Journal of the South African Veterinary Association
On-line version ISSN 2224-9435
Print version ISSN 1019-9128
KITSHOFF, Adriaan M et al. Laryngeal paralysis in dogs: An update on recent knowledge. J. S. Afr. Vet. Assoc. [online]. 2013, vol.84, n.1, pp.00-00. ISSN 2224-9435.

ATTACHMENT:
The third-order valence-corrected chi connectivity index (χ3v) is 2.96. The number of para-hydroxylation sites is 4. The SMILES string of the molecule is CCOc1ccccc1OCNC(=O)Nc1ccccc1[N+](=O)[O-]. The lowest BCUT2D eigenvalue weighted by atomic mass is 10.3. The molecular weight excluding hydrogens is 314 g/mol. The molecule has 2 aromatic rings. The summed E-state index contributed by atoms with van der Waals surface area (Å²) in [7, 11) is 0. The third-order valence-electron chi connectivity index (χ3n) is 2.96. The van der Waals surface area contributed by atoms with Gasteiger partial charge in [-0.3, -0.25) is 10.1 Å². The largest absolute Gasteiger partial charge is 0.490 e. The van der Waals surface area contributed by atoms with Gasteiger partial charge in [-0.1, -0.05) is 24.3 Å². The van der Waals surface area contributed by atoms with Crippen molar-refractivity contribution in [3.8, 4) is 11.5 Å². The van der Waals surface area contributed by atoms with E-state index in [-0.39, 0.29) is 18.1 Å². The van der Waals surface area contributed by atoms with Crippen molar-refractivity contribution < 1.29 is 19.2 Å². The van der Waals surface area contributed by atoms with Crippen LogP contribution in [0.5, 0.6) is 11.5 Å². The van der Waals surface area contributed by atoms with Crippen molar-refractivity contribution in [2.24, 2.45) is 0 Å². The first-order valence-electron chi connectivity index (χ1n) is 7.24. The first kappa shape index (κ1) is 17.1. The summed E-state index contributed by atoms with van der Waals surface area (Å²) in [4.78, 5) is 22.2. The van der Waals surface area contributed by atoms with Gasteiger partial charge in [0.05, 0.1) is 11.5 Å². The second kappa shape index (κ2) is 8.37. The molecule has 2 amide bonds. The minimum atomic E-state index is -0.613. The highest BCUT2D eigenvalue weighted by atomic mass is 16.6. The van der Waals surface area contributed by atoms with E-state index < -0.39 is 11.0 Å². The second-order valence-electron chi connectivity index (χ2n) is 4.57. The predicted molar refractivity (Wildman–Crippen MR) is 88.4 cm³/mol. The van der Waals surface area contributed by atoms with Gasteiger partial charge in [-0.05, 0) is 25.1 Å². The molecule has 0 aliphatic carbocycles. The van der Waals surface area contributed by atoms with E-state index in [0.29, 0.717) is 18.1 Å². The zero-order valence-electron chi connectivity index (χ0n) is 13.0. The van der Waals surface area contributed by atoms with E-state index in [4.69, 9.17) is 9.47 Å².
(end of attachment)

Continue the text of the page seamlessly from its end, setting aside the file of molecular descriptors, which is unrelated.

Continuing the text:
Laryngeal paralysis is the effect of an inability to abduct the arytenoid cartilages during inspiration, resulting in respiratory signs consistent with partial airway obstruction. The aetiology of the disease can be congenital (hereditary laryngeal paralysis or congenital polyneuropathy), or acquired (trauma, neoplasia, polyneuropathy, endocrinopathy). The most common form of acquired laryngeal paralysis (LP) is typically seen in old, large breed dogs and is a clinical manifestation of a generalised peripheral polyneuropathy recently referred to as geriatric onset laryngeal paralysis polyneuropathy. Diagnosing LP based on clinical signs, breed and history has a very high sensitivity (90%) and can be confirmed by laryngeal inspection. Prognosis after surgical correction depends on the aetiology: traumatic cases have a good prognosis, whereas tumour-induced or polyneuropathy-induced LP has a guarded prognosis. Acquired idiopathic LP is a slow progressive disease, with dogs reaching median survival times of 3-5 years after surgical correction.